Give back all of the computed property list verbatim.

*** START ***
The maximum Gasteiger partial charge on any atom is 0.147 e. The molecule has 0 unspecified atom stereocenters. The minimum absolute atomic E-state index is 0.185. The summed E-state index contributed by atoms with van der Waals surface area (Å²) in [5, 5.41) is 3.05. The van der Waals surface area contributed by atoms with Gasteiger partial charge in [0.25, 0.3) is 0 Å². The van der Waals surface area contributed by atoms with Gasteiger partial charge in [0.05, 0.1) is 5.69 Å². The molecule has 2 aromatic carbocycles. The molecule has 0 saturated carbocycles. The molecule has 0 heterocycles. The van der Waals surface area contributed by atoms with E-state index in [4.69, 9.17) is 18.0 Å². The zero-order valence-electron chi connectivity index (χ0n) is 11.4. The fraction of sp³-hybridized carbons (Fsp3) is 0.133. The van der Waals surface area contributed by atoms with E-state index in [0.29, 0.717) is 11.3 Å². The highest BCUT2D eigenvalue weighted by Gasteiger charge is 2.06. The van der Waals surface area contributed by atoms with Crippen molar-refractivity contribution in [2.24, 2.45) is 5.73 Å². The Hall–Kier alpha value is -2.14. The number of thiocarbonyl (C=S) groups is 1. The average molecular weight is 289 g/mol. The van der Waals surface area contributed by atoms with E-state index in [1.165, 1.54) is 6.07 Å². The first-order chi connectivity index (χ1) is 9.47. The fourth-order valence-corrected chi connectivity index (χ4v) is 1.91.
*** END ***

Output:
The maximum Gasteiger partial charge on any atom is 0.147 e. The molecule has 0 unspecified atom stereocenters. The minimum absolute atomic E-state index is 0.185. The summed E-state index contributed by atoms with van der Waals surface area (Å²) in [5, 5.41) is 3.05. The van der Waals surface area contributed by atoms with Gasteiger partial charge in [0.25, 0.3) is 0 Å². The van der Waals surface area contributed by atoms with Gasteiger partial charge in [0.05, 0.1) is 5.69 Å². The molecule has 2 aromatic carbocycles. The molecule has 0 saturated carbocycles. The molecule has 0 heterocycles. The van der Waals surface area contributed by atoms with E-state index in [4.69, 9.17) is 18.0 Å². The zero-order valence-electron chi connectivity index (χ0n) is 11.4. The fraction of sp³-hybridized carbons (Fsp3) is 0.133. The van der Waals surface area contributed by atoms with E-state index in [0.29, 0.717) is 11.3 Å². The highest BCUT2D eigenvalue weighted by Gasteiger charge is 2.06. The van der Waals surface area contributed by atoms with Crippen molar-refractivity contribution in [2.24, 2.45) is 5.73 Å². The Hall–Kier alpha value is -2.14. The number of thiocarbonyl (C=S) groups is 1. The average molecular weight is 289 g/mol. The van der Waals surface area contributed by atoms with E-state index in [1.165, 1.54) is 6.07 Å². The first-order chi connectivity index (χ1) is 9.47. The fourth-order valence-corrected chi connectivity index (χ4v) is 1.91.